Comfortable Temperatures On Your Wedding Day

Hello All!

I found an article about freezing temperatures inside ballrooms for meetings and events. I had to laugh. As a Florida resident, I never thought a room could be too cool; but I have to admit, I have seen some very uncomfortable ladies wearing cocktail dresses and their husbands’ tuxedo jackets. The two don’t go together very nicely.

So what are some good ideas for ensuring a comfortable wedding for your guests? Here are some tips for avoid over heating or freezing your guests:

  1. If you have been dreaming about an outdoor wedding, choose your month carefully. This seems like an obvious tip, however, I have had many clients who are determined to host their weddings outside regardless of the 99 degree, ridiculously humid temperatures of July and August OR the freezing, windy weather in January and February.
  2. If you really want an outdoor wedding during a risky month, rent heaters/air conditioners, rent a tent, or limit your guests’ exposure to elements. Instead of having your entire event outside, just have the ceremony (if it is short and sweet), or your cocktail hour in the great outdoors. Also, invite your guests gather in an indoor location and have them proceed to the ceremony or cocktail hour location all together just before your arrival.
  3. If your guests will be coming in from either very hot or very cold weather, treat them to something refreshing when they come inside. For example, have chilled hand towels and ice-cold, fruit-infused water on a hot day and a roaring fire, with hot cider on cold day. Also, make sure to have a coat room or rack available for guests wearing winter coats.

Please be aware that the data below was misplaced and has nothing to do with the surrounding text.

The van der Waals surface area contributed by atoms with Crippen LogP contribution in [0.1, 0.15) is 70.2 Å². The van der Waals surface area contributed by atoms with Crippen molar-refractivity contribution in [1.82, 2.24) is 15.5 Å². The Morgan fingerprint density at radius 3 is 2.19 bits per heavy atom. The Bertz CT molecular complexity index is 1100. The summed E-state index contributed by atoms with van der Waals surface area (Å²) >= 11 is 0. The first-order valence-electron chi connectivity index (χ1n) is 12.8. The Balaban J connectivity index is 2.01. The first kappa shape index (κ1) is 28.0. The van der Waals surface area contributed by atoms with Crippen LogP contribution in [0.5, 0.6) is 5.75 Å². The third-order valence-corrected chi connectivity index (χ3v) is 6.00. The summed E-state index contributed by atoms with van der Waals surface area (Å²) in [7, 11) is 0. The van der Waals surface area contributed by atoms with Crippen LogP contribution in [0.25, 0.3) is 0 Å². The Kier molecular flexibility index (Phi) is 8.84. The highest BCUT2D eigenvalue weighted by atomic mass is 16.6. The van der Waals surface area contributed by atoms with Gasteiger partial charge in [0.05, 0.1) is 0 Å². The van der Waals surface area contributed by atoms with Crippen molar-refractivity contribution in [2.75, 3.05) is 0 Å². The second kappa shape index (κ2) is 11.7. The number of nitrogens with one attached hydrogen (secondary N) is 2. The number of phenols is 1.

4. Keep in mind that both heat and air conditioning can be over-done. I experience mostly air conditioning overload here in Orlando. Sometimes reception venues will make the room freezing cold in the hopes of having a comfortable temperature once all the guests fill the ballroom.
  5. Have wraps available for chilly guests. I had one client purchase inexpensive pashminas for the female wedding guests. She placed them on a table with a note telling the guests to use them as needed during the reception and upon leaving, to put them back on the table. When she came back from her honeymoon, she donated the pashminas to a shelter.
  6. Make your menu temperature appropriate. If it is hot outside, serve light fare — salads, fruits, fish, cold dishes. In cooler weather, bring out hot soups and heartier dishes. Ask your catering manager for some creative suggestions.
  7. Most importantly, let the people in charge of your wedding location know that you want them to be sensitive to guests comfort. You won’t be able to please everyone, but if your banquet captain is getting tons of complaints about the temperature, make sure he is willing and able to do something about it.